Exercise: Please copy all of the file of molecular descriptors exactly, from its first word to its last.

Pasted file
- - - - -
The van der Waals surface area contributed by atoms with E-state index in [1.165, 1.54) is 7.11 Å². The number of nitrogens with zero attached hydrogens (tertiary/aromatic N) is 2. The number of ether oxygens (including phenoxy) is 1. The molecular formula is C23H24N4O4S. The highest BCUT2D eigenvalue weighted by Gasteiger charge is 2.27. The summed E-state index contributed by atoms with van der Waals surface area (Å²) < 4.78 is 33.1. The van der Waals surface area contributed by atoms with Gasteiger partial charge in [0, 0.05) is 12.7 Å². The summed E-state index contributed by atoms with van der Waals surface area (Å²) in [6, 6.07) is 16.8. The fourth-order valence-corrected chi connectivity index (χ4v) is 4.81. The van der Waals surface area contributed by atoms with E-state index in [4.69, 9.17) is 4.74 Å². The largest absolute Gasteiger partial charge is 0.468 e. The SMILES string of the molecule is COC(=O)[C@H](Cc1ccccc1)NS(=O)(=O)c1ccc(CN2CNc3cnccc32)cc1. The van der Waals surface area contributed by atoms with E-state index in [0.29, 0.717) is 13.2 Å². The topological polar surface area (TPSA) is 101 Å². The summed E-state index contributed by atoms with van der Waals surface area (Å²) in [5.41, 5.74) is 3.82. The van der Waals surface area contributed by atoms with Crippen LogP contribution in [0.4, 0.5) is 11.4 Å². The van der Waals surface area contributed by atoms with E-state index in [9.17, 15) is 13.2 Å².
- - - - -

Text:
The van der Waals surface area contributed by atoms with E-state index in [1.165, 1.54) is 7.11 Å². The number of nitrogens with zero attached hydrogens (tertiary/aromatic N) is 2. The number of ether oxygens (including phenoxy) is 1. The molecular formula is C23H24N4O4S. The highest BCUT2D eigenvalue weighted by Gasteiger charge is 2.27. The summed E-state index contributed by atoms with van der Waals surface area (Å²) < 4.78 is 33.1. The van der Waals surface area contributed by atoms with Gasteiger partial charge in [0, 0.05) is 12.7 Å². The summed E-state index contributed by atoms with van der Waals surface area (Å²) in [6, 6.07) is 16.8. The fourth-order valence-corrected chi connectivity index (χ4v) is 4.81. The van der Waals surface area contributed by atoms with E-state index in [4.69, 9.17) is 4.74 Å². The largest absolute Gasteiger partial charge is 0.468 e. The SMILES string of the molecule is COC(=O)[C@H](Cc1ccccc1)NS(=O)(=O)c1ccc(CN2CNc3cnccc32)cc1. The van der Waals surface area contributed by atoms with E-state index in [0.29, 0.717) is 13.2 Å². The topological polar surface area (TPSA) is 101 Å². The summed E-state index contributed by atoms with van der Waals surface area (Å²) in [5.41, 5.74) is 3.82. The van der Waals surface area contributed by atoms with Crippen LogP contribution in [0.4, 0.5) is 11.4 Å². The van der Waals surface area contributed by atoms with E-state index in [9.17, 15) is 13.2 Å².